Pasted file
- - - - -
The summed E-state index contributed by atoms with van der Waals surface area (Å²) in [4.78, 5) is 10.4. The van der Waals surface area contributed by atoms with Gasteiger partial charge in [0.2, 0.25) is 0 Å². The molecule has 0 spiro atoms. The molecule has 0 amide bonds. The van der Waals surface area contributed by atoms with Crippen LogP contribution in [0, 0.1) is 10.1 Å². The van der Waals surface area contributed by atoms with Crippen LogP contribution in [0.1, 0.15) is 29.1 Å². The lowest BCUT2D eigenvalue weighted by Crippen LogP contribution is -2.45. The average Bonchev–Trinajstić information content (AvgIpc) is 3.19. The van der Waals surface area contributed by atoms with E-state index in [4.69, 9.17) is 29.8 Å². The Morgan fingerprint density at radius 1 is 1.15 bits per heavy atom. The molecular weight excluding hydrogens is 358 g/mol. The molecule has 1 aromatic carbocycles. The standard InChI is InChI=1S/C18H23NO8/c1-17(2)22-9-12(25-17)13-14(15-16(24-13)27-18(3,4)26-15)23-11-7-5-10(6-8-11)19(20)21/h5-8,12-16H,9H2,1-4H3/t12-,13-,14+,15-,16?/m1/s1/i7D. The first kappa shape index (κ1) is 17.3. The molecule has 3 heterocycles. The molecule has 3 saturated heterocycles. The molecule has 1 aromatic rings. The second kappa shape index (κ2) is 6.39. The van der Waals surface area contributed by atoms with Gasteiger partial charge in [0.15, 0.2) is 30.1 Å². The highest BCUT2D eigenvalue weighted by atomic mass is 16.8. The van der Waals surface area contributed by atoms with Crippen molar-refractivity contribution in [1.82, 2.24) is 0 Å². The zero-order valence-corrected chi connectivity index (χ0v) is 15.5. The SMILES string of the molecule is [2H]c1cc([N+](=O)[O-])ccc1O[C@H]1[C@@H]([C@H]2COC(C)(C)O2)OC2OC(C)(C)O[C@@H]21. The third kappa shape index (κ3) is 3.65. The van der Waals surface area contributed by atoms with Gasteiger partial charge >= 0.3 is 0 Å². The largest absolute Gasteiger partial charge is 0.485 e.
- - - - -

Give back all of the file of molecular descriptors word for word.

The summed E-state index contributed by atoms with van der Waals surface area (Å²) in [4.78, 5) is 10.4. The van der Waals surface area contributed by atoms with Gasteiger partial charge in [0.2, 0.25) is 0 Å². The molecule has 0 spiro atoms. The molecule has 0 amide bonds. The van der Waals surface area contributed by atoms with Crippen LogP contribution in [0, 0.1) is 10.1 Å². The van der Waals surface area contributed by atoms with Crippen LogP contribution in [0.1, 0.15) is 29.1 Å². The lowest BCUT2D eigenvalue weighted by Crippen LogP contribution is -2.45. The average Bonchev–Trinajstić information content (AvgIpc) is 3.19. The van der Waals surface area contributed by atoms with E-state index in [4.69, 9.17) is 29.8 Å². The Morgan fingerprint density at radius 1 is 1.15 bits per heavy atom. The molecular weight excluding hydrogens is 358 g/mol. The molecule has 1 aromatic carbocycles. The standard InChI is InChI=1S/C18H23NO8/c1-17(2)22-9-12(25-17)13-14(15-16(24-13)27-18(3,4)26-15)23-11-7-5-10(6-8-11)19(20)21/h5-8,12-16H,9H2,1-4H3/t12-,13-,14+,15-,16?/m1/s1/i7D. The first kappa shape index (κ1) is 17.3. The molecule has 3 heterocycles. The molecule has 3 saturated heterocycles. The molecule has 1 aromatic rings. The second kappa shape index (κ2) is 6.39. The van der Waals surface area contributed by atoms with Gasteiger partial charge in [0.15, 0.2) is 30.1 Å². The highest BCUT2D eigenvalue weighted by atomic mass is 16.8. The van der Waals surface area contributed by atoms with Crippen molar-refractivity contribution in [1.82, 2.24) is 0 Å². The zero-order valence-corrected chi connectivity index (χ0v) is 15.5. The SMILES string of the molecule is [2H]c1cc([N+](=O)[O-])ccc1O[C@H]1[C@@H]([C@H]2COC(C)(C)O2)OC2OC(C)(C)O[C@@H]21. The third kappa shape index (κ3) is 3.65. The van der Waals surface area contributed by atoms with Gasteiger partial charge >= 0.3 is 0 Å². The largest absolute Gasteiger partial charge is 0.485 e.